Wheels Up will dramatically broaden the attractiveness of its program when it formally launches its Citation X program .
Wheels Up will be taking its members who want further and faster in 2018. Founder and CEO Kenny Dichter revealed to Private Jet Card Comparisons that the jet card membership provider has taken delivery of its first three Citation X private jets. With a speed of up to 700 miles per hour and a range of nearly 3,700 miles, it will be the third aircraft type in the Wheels Up fleet, joining the King Air 350i and Citation Excel/XLS aircraft. The latter has a range of 1,930 miles at 507 mph. The King Air 350i can fly up to 1,265 miles at 360 mph.
Wheels Up, which is celebrating its fifth anniversary, expects its fleet to exceed 100 planes by year’s end, and Dichter says more than a half dozen of the super fast jets will be part of it. The addition of the Citation X provides an aircraft that can fly to Hawaii or Europe as well as provide a nonstop coast-to-coast range. It is a sea change from Wheels Up’s roots which were based around the King Air 350i turboprop, which is well suited for short hops under two hours.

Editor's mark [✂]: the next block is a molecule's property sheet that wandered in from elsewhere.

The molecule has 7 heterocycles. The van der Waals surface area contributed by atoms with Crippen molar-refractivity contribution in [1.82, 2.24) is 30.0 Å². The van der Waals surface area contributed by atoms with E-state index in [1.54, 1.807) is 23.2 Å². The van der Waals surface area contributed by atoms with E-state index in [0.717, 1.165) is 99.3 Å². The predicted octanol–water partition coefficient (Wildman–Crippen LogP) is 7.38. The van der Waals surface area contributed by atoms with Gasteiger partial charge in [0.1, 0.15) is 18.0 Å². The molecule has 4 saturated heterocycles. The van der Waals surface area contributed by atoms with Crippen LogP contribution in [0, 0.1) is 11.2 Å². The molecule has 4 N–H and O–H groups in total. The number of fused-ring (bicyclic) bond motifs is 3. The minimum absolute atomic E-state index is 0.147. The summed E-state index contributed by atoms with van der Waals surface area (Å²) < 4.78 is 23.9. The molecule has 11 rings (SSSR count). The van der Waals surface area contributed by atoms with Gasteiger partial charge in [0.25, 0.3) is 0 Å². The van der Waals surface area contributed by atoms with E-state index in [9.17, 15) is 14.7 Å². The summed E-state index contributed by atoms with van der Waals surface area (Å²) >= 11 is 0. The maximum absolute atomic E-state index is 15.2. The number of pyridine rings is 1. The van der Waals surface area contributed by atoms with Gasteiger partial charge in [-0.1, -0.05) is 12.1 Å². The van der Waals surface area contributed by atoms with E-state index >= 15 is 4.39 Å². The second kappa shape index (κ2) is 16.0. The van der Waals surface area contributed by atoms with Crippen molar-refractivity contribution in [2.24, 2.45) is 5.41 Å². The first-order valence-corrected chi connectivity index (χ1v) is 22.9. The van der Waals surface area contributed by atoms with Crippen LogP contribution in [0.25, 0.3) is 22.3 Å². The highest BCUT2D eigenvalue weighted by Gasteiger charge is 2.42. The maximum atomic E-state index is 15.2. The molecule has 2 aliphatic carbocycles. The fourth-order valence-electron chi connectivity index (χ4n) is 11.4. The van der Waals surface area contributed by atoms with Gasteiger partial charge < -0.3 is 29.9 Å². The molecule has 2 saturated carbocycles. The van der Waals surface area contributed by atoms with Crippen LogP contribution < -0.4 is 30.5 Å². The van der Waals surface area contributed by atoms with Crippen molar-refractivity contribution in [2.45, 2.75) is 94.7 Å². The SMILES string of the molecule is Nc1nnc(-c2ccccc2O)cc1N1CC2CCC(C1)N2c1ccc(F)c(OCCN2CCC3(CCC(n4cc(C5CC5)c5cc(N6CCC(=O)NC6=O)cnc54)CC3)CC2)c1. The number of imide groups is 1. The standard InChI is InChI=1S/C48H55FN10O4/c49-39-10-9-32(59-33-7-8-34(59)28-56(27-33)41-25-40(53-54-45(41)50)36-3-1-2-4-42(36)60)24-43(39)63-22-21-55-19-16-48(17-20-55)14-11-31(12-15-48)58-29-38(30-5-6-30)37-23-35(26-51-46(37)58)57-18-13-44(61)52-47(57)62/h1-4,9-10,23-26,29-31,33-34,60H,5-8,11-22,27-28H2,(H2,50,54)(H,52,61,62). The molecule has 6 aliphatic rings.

Dichter says Wheels Up has not announced a membership program for the Citation X, however, he says he expects to end 2018 with a run rate of over $400 million in sales and 6,000 active members. Dichter is one of the fathers of the jet card membership segment, launching Marquis Jet Partners in 2001 before selling it to NetJets.
The addition of the Citation X will make Wheels Up more attractive to customers who need longer range solutions for their flying needs. Its current program allows members to upgrade and downgrade between its two aircraft types. Wheels Up owns its aircraft, which are operated by GAMA Aviation, including flight operations, maintenance control, dispatch, logistics, accounting, and flight following.
Dichter declined to confirm whether or not Wheels Up will launch a European program this year. Surf Air launched a version of its U.S. by the seat program last summer using the Embraer Phenom 300.